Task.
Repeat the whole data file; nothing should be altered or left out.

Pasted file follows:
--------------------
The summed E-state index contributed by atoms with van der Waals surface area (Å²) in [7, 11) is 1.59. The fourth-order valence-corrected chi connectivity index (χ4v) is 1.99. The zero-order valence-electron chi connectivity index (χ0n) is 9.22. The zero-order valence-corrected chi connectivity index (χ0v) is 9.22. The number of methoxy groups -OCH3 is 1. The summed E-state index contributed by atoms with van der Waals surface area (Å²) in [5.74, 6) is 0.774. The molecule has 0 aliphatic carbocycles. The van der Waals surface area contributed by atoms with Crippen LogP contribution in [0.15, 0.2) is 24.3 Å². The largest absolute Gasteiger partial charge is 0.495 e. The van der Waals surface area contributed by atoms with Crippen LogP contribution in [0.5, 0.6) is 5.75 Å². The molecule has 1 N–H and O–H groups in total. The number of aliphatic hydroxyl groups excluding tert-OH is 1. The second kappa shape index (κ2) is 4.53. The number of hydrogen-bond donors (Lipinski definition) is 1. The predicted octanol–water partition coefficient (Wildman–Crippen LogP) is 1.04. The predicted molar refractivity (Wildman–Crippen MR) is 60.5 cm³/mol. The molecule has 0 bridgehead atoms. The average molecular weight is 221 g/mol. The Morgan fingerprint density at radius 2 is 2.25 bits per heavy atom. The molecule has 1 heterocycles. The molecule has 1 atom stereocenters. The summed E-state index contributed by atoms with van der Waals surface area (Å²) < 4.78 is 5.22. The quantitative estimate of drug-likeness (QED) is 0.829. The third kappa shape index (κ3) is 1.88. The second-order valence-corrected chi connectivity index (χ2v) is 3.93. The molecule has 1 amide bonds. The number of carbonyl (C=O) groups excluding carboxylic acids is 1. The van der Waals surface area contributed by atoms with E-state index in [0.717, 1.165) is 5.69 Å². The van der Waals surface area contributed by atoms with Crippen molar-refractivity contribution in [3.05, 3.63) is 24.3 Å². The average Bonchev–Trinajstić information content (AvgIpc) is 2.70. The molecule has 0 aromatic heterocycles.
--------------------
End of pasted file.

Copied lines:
The summed E-state index contributed by atoms with van der Waals surface area (Å²) in [7, 11) is 1.59. The fourth-order valence-corrected chi connectivity index (χ4v) is 1.99. The zero-order valence-electron chi connectivity index (χ0n) is 9.22. The zero-order valence-corrected chi connectivity index (χ0v) is 9.22. The number of methoxy groups -OCH3 is 1. The summed E-state index contributed by atoms with van der Waals surface area (Å²) in [5.74, 6) is 0.774. The molecule has 0 aliphatic carbocycles. The van der Waals surface area contributed by atoms with Crippen LogP contribution in [0.15, 0.2) is 24.3 Å². The largest absolute Gasteiger partial charge is 0.495 e. The van der Waals surface area contributed by atoms with Crippen LogP contribution in [0.5, 0.6) is 5.75 Å². The molecule has 1 N–H and O–H groups in total. The number of aliphatic hydroxyl groups excluding tert-OH is 1. The second kappa shape index (κ2) is 4.53. The number of hydrogen-bond donors (Lipinski definition) is 1. The predicted octanol–water partition coefficient (Wildman–Crippen LogP) is 1.04. The predicted molar refractivity (Wildman–Crippen MR) is 60.5 cm³/mol. The molecule has 0 bridgehead atoms. The average molecular weight is 221 g/mol. The Morgan fingerprint density at radius 2 is 2.25 bits per heavy atom. The molecule has 1 heterocycles. The molecule has 1 atom stereocenters. The summed E-state index contributed by atoms with van der Waals surface area (Å²) < 4.78 is 5.22. The quantitative estimate of drug-likeness (QED) is 0.829. The third kappa shape index (κ3) is 1.88. The second-order valence-corrected chi connectivity index (χ2v) is 3.93. The molecule has 1 amide bonds. The number of carbonyl (C=O) groups excluding carboxylic acids is 1. The van der Waals surface area contributed by atoms with E-state index in [0.717, 1.165) is 5.69 Å². The van der Waals surface area contributed by atoms with Crippen molar-refractivity contribution in [3.05, 3.63) is 24.3 Å². The average Bonchev–Trinajstić information content (AvgIpc) is 2.70. The molecule has 0 aromatic heterocycles.